CENTRAL TEACHING CONTINUED
The fundamental subject of this discourse is that of the relation of believers to Jesus Christ in respect to practical life under the coming dispensation:
1. The relation of members who share in His life and thereby bring forth fruit unto God (John 15:1-8).
2. The relation of friends who share in His love and maintain its continuance and manifest its effect by love to each other (John 15:9-17).
3. The relation of followers who share in His work toward the world, and therefore in its enmity (John 16:16).
4. The relation of adherents on whom He bestows a share in His own Spirit, the comforter, advocate and teacher (John 16:4-15).
Then follow answers to thoughts raised in the minds of His hearers, renewed warnings, promises and assurances, closing with a sad intimation of desertion, which passes again into a note of peace and victory.
Under the first of the above relationships (John 15:1-8), we learn that the union between Christ and His true disciples is a living one the branch lives in the vine and the vine in the branch. All the meaning that can be gathered out of that simile belongs to the Christian’s faith. We learn also, that there are false Christians as well as true ones, branches which appear to be joined to the vine and yet bear no fruit. Further, we are taught that the only satisfactory evidence of being a true Christian is fruit. Again, that fruitfulness is increased in such by God’s providential dealing with them.
John 15:7 is a distinct promise of power and success in prayer as a result of fruit bearing.
Under the second relationship (John 15:9-17) think of the measureless compass in the words, “Even as the Father hath loved Me, so have I loved you” (John 15:9); think how simple it is to continue in that love, just to keep His commandments; and the two-fold motive for so doing, that He may have joy in us, and that our own joy may be filled full. Note the high privilege of a believer in John 15:15 and compare it with Genesis 18:17.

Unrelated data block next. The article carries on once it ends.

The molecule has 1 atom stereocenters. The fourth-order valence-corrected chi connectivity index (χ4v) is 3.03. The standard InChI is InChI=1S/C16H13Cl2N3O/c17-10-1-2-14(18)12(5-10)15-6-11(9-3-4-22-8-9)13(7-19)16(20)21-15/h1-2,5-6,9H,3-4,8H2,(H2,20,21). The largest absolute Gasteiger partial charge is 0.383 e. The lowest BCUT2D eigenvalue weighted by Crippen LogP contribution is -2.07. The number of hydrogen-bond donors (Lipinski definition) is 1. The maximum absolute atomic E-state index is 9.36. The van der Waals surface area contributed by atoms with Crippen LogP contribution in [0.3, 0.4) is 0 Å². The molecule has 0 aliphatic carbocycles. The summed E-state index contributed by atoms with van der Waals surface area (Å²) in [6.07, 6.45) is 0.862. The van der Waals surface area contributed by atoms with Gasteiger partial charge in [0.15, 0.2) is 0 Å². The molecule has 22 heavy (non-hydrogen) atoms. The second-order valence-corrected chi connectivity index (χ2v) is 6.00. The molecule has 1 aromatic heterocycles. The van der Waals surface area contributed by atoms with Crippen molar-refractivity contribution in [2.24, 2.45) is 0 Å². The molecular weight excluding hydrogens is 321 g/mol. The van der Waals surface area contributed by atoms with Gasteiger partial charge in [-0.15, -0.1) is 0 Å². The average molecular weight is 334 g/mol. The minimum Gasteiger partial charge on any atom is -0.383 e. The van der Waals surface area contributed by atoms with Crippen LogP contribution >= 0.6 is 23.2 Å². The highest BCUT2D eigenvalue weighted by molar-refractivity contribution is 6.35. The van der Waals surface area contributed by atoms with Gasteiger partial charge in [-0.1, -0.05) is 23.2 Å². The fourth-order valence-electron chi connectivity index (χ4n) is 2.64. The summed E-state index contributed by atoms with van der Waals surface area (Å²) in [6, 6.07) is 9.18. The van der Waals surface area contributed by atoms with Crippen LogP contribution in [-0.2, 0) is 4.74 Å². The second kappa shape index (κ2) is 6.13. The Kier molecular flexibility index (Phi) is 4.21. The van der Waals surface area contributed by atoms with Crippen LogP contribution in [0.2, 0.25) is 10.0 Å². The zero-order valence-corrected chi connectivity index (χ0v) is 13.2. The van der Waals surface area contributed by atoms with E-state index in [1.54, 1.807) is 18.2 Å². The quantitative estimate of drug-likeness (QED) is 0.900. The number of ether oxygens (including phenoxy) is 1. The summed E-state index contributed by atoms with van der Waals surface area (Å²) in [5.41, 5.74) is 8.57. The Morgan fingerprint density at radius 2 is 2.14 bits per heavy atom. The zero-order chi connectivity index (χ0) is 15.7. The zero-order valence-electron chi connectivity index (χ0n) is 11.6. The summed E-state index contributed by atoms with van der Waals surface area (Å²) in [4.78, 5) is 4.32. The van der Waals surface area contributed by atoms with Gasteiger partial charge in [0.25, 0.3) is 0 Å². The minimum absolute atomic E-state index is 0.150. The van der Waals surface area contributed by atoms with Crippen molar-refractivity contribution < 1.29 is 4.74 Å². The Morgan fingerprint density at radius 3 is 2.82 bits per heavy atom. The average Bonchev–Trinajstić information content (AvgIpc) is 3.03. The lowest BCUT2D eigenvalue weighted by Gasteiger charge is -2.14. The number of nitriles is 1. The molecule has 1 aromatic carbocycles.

As to the enmity of the world, how kind that our Lord should relieve His disciples of fault or blame in the promises (John 15:18-21)! John 15:22 does not teach that they would not have been sinners at all had not Christ come, but they would have had a less degree of guilt (compare John 9:41).
In the teaching about the Holy Spirit there is a mysterious saying at John 16:7. It is hard to understand why it could be good for Christ to go away from His disciples, but the fact remains that when He went away and the Comforter came at Pentecost the faith of the disciples became a new thing altogether. The Acts of the Apostle will teach us this. If Christ had remained bodily with them he could not have been in more places than one at the same time, and there would have been far less room for the exercise of their faith, and hope and trust. And what about His exalted life in heaven as our High Priestly intercessor? How could His people have continued without that? John 16:8 is also mysterious. As commonly understood, it describes the ordinary operation of the Holy Spirit in saving sinners, but there is more in it. Bishop Ryle thinks it means that when the Spirit came at Pentecost He would stop the mouths of enemies, and oblige them however unwillingly, to think of Christ and what He taught very differently from what they were thinking now. The Acts illustrates this for there was a peculiar irresistible power accompanying the work of the Apostles which neither the heathen nor the unbelieving Jews were able to resist or gainsay. Witness the stoning of Stephen, Acts 7, and Pliny’s famous letter to Trojan about the Christians. John 16:12-13 of this chapter are Christ’s preauthentications of the New Testament. He would leave many things to be revealed for example, and this revelation would be completed after the Spirit came (compare 1 Corinthians 14:37 and Revelation 22:19).
But there is nothing in this sublime discourse of more practical value than what it teaches about prayer. See John 14:13-14; John 15:16; John 16:23-27. To ask the Father in Christ’s name is in advance of asking for His sake. To ask in His name is as though He asked Himself with all the assurance of answer which such a fact implies. This is the privilege of the true believer who is thus a member of Christ’s body, and of Him only, and it is a revelation of truth which Christ at no time had made known to His followers until now doubtless because they were not prepared to receive it.
1. Name four different relations of believers to Christ treated in this discourse.
2. What are the subjects concluding chapter 16?
3. What do we learn from the parable of the vine and the branches?
4. What is the high privilege of a believer as stated in John 15:15?
5. Explain John 15:22.
6. Explain John 16:7-8.
7. How would you characterize John 16:12-13, and why?
8. What does it mean to pray in Christ’s Name?
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Gray, James. "Commentary on John 15". The James Gray's Concise Bible Commentary. https://www.studylight.org/
the Second Week after Epiphany